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Water companies are urged to look at sewer overflows

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UK beaches are failing to meet the minimum requirements for water quality pollution, sparking an urgency for water companies to monitor sewer overflows.

The Marine Conservation Society’s (MCS) annual Good Beach Guide found that 42 beaches failed to meet the minimum European standards for bathing water quality in 2012, 17 more than the previous year.

Only 403 of the 754 beaches tested in 2012 met the requirements for excellent water quality which is 113 less than in 2011.

The rise was attributed to the unusually wet summer in 2012, with flooding across many parts of the country leading to an increase in the amount of bacteria and viruses in bathing water.

MCS said the results show that its calls for improved monitoring of combined sewer overflows and action to reduce pollution from farms and populated areas is needed urgently.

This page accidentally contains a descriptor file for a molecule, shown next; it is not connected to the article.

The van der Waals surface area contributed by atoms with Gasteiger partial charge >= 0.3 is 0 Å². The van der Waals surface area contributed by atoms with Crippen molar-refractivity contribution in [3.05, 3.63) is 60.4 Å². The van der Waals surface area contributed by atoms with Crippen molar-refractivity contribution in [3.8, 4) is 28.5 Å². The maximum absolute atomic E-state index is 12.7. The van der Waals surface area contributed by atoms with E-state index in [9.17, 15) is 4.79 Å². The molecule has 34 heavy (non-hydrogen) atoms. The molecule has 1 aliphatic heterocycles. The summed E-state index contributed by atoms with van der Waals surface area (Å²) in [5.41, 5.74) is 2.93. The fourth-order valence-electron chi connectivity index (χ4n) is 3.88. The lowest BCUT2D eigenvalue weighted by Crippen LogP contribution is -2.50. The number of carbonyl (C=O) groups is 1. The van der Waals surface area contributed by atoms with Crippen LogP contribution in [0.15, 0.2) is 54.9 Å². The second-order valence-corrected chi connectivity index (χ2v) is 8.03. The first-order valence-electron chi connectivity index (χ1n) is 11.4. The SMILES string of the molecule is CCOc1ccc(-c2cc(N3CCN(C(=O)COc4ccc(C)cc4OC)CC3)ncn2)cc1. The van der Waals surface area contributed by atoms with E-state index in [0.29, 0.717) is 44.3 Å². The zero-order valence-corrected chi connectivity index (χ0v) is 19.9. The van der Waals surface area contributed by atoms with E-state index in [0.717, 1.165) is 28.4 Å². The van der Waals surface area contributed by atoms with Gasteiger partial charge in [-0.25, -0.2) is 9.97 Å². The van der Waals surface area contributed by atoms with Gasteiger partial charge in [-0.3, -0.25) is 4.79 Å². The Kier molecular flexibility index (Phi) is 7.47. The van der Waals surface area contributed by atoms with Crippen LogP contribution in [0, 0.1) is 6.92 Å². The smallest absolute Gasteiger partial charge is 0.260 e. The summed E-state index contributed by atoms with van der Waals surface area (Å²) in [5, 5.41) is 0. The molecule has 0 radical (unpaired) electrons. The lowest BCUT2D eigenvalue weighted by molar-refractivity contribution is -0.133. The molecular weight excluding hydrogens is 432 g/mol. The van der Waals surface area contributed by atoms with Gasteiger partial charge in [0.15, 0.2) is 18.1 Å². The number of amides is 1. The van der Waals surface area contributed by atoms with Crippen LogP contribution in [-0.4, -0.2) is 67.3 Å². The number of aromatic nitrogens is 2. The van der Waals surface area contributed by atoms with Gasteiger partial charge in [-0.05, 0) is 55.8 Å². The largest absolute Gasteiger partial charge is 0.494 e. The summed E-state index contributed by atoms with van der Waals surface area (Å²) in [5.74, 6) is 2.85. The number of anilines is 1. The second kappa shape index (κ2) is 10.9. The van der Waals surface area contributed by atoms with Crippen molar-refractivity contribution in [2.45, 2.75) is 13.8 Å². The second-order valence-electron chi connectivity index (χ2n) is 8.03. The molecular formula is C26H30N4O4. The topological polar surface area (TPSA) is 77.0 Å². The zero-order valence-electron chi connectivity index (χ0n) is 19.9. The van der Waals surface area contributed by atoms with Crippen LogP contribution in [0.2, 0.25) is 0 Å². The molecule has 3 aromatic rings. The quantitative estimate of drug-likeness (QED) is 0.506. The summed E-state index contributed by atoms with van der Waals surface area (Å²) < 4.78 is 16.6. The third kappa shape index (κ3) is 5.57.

“We have recommended fewer beaches in every English region and in Wales and Scotland. In England, the north west and south west were hit particularly hard, with the fewest number of recommended beaches for at least a decade. Action must be taken now. With stricter bathing water standards from 2015 and summers that appear to be getting wetter, the iconic image of people bathing off golden beaches could be at serious risk,” said Rachel Wyatt, coastal pollution officer, MCS.

“There is no simple solution to sewage and animal waste reaching our seas. However if the water industry, communities and local authorities recognise that there is a problem and begin to work together to find answers then that would be a significant start.”

Water companies can provide data to local authorities about when and for how long their combined sewer overflows spill into the rivers and the seas.



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